The EU "divorce bill"

Published: 25th Jul 2019

The latest estimate for the size of the UK’s ‘divorce bill’ upon leaving the EU is £33 billion (€36 billion), assuming the UK departs on 31 October this year.

This is based on calculations the UK and EU have agreed, although the final value may still change. 

The often-quoted figure of £39 billion is what the bill used to be when the UK and EU first agreed on the payments. Since then it’s been revised down, not least because the UK’s exit from the EU has been delayed, at least until the 31 October.

But while that delay has reduced the amount the UK has agreed to pay upon leaving, “it does not change the overall amount that the UK transfers to the EU”, according to the Office for Budget Responsibility. That’s because part of the bill was always planned to include the UK’s regular membership payments to the EU budget as if it were still a member until the end of 2020. 

So while the amount the UK has agreed to pay upon leaving has reduced, it isn’t currently set to pay any less money to the EU than it would have otherwise—part of it is simply being paid while the UK remains an EU member.

The government expects to update the divorce bill figure once the UK leaves the EU.

What has been agreed?

On 11th December 2017, the Prime Minister confirmed that the UK and the EU have agreed “the scope of commitments, and methods for valuations and adjustments to those values.” The calculations are an estimate of the UK’s commitments to the EU, valued according to a set of agreed principles.  The bill is made up of:

  • The UK’s contribution to EU annual budgets up to 2020;
  • Payment of outstanding commitments; and
  • Financing liabilities up to the end of 2020.

In November 2018 UK government and EU negotiators reached agreement over the UK’s withdrawal from the EU (the draft withdrawal agreement) which reaffirmed that the UK and EU have agreed that the UK will honour its commitments to the EU through a financial settlement. 

The divorce bill is not binding until parliament approves the draft withdrawal agreement. That agreement has so far been rejected three times by the UK parliament.

Previous reports about the size of the agreed bill have varied a great deal

Before the £38 billion sum was provisionally agreed in December last year (then calculated as £39 billion), commentators speculated on the size of the divorce bill and made a wide range of estimates. A House of Lords report also argued that legally the UK isn’t required to pay a penny, though this was disputed by some legal experts, and the report itself acknowledges that there are “competing interpretations”.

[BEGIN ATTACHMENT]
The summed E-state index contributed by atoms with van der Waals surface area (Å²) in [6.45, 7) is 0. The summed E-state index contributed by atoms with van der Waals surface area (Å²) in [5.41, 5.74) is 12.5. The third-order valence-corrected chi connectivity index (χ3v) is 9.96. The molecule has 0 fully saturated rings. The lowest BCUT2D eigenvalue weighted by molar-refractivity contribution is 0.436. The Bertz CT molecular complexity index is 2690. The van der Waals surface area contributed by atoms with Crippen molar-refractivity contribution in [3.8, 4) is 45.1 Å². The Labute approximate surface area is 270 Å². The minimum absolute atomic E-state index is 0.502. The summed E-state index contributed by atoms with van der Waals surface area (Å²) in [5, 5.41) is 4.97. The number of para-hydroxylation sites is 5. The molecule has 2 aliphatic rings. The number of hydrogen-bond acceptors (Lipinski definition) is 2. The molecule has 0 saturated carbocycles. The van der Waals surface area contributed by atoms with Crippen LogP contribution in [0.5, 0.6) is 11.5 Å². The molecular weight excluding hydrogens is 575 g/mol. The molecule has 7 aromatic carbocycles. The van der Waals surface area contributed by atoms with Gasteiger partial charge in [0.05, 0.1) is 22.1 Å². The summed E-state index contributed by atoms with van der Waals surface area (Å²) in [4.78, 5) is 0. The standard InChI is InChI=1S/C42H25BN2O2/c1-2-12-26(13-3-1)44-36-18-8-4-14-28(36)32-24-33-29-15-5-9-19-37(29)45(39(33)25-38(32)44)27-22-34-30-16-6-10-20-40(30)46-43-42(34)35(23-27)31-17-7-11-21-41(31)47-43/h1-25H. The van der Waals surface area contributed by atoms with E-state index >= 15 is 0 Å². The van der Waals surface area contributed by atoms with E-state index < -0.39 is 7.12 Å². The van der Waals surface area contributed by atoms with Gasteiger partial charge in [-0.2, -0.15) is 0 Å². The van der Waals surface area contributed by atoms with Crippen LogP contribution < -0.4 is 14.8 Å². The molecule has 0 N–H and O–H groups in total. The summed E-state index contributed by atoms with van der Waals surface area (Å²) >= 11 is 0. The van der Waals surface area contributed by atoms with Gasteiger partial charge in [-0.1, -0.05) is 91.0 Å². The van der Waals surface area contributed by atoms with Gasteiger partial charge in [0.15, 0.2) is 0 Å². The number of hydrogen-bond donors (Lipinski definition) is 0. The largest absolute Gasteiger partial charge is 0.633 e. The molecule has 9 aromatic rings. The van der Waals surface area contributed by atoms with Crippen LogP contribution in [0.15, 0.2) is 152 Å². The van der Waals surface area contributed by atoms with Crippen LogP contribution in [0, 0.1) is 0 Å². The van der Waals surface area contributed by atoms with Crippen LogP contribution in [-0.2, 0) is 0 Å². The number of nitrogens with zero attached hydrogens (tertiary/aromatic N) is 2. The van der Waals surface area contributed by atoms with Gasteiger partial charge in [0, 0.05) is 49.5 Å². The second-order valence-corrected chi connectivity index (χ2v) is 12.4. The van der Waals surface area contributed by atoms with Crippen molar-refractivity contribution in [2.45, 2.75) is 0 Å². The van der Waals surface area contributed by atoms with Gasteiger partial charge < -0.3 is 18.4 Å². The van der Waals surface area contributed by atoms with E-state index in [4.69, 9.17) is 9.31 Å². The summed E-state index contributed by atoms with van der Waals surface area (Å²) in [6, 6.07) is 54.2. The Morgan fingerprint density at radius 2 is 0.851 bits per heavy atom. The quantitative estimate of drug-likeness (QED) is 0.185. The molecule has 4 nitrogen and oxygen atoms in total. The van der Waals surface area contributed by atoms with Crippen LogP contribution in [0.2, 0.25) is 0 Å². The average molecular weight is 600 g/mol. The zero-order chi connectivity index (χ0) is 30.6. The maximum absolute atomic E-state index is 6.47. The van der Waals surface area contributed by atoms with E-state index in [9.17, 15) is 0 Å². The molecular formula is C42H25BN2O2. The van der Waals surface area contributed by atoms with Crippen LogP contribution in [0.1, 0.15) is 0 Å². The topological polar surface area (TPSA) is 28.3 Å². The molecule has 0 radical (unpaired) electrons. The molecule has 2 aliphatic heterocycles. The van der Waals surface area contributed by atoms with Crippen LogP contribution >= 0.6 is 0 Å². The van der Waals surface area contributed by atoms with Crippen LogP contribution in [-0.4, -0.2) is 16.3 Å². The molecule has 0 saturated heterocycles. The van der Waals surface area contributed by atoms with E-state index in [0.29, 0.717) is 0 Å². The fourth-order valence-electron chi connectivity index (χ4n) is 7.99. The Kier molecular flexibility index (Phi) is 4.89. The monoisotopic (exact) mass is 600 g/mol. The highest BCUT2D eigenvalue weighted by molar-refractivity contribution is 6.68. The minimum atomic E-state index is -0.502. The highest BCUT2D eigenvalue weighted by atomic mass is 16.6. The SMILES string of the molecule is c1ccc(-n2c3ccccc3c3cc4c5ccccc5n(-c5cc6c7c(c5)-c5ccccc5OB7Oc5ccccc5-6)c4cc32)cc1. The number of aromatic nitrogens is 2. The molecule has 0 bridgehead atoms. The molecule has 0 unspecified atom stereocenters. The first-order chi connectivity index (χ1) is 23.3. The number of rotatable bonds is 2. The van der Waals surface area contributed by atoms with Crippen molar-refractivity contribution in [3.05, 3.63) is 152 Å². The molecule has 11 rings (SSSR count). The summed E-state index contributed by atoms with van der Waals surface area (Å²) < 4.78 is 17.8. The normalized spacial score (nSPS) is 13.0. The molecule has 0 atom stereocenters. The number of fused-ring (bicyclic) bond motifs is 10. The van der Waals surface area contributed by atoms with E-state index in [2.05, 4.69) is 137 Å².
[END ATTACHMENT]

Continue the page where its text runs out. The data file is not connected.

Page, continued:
In late November 2017, the Telegraph reported that the final payment figure would be “between €45bn and €55bn, depending on how each side calculates the output from an agreed methodology”. That would have been between around £40bn and £49bn. They said these terms were agreed at a meeting between both sides in Brussels.

Alex Barker and George Parker of the Financial Times said of the same negotiations that the UK would assume liabilities “worth up to €100bn” (£88bn). However, they said that the net figure (after deductions for payments made to the UK) could fall to less than half of that – “with the UK side pressing for an implied figure of €40-45bn” (£35-£40bn).

These reports were neither confirmed nor denied by the UK and EU sides at the time.

The Prime Minister said in a major speech in Florence in September 2017 that: “I do not want our partners to fear that they will need to pay more or receive less over the remainder of the current budget plan as a result of our decision to leave. The UK will honour commitments we have made during the period of our membership.”

A Sunday Times report in September 2017 also suggested the Prime Minister could approve a bill worth up to £50 billion (€54bn), while in August 2017 the Sunday Telegraph suggested £36 billion (€40bn) was considered by the UK as the sum likely to be reached through negotiations with the EU.

But Downing Street sources dismissed the £36 billion figure at the time as “highly speculative and wrong” while they didn’t recognise the £50 billion claim.

Correction 3 September 2019

A separate text summary of this article was not amended with the latest figures on the size of the bill.

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